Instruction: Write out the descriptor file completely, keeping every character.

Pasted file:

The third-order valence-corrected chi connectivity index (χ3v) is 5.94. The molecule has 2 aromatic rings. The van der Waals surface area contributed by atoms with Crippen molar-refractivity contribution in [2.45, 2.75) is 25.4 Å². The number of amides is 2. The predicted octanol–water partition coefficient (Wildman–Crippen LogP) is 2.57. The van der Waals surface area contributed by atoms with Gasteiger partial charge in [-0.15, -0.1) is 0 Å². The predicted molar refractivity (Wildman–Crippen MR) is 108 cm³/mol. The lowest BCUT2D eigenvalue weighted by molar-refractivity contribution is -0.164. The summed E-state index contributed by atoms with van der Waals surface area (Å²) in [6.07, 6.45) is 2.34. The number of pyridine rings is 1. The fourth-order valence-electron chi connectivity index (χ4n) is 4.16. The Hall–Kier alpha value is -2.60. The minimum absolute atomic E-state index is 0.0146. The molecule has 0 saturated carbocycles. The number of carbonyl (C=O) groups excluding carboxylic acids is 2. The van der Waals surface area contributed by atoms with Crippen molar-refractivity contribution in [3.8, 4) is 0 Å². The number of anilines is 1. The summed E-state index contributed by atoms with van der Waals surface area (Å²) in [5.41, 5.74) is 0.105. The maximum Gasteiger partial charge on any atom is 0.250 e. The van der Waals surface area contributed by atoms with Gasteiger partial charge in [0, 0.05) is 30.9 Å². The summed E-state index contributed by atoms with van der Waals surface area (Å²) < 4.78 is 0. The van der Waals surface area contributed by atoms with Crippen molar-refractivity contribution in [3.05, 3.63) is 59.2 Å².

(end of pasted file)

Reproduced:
The third-order valence-corrected chi connectivity index (χ3v) is 5.94. The molecule has 2 aromatic rings. The van der Waals surface area contributed by atoms with Crippen molar-refractivity contribution in [2.45, 2.75) is 25.4 Å². The number of amides is 2. The predicted octanol–water partition coefficient (Wildman–Crippen LogP) is 2.57. The van der Waals surface area contributed by atoms with Gasteiger partial charge in [-0.15, -0.1) is 0 Å². The predicted molar refractivity (Wildman–Crippen MR) is 108 cm³/mol. The lowest BCUT2D eigenvalue weighted by molar-refractivity contribution is -0.164. The summed E-state index contributed by atoms with van der Waals surface area (Å²) in [6.07, 6.45) is 2.34. The number of pyridine rings is 1. The fourth-order valence-electron chi connectivity index (χ4n) is 4.16. The Hall–Kier alpha value is -2.60. The minimum absolute atomic E-state index is 0.0146. The molecule has 0 saturated carbocycles. The number of carbonyl (C=O) groups excluding carboxylic acids is 2. The van der Waals surface area contributed by atoms with Crippen molar-refractivity contribution in [3.8, 4) is 0 Å². The number of anilines is 1. The summed E-state index contributed by atoms with van der Waals surface area (Å²) in [5.41, 5.74) is 0.105. The maximum Gasteiger partial charge on any atom is 0.250 e. The van der Waals surface area contributed by atoms with Gasteiger partial charge in [0, 0.05) is 30.9 Å². The summed E-state index contributed by atoms with van der Waals surface area (Å²) < 4.78 is 0. The van der Waals surface area contributed by atoms with Crippen molar-refractivity contribution in [3.05, 3.63) is 59.2 Å².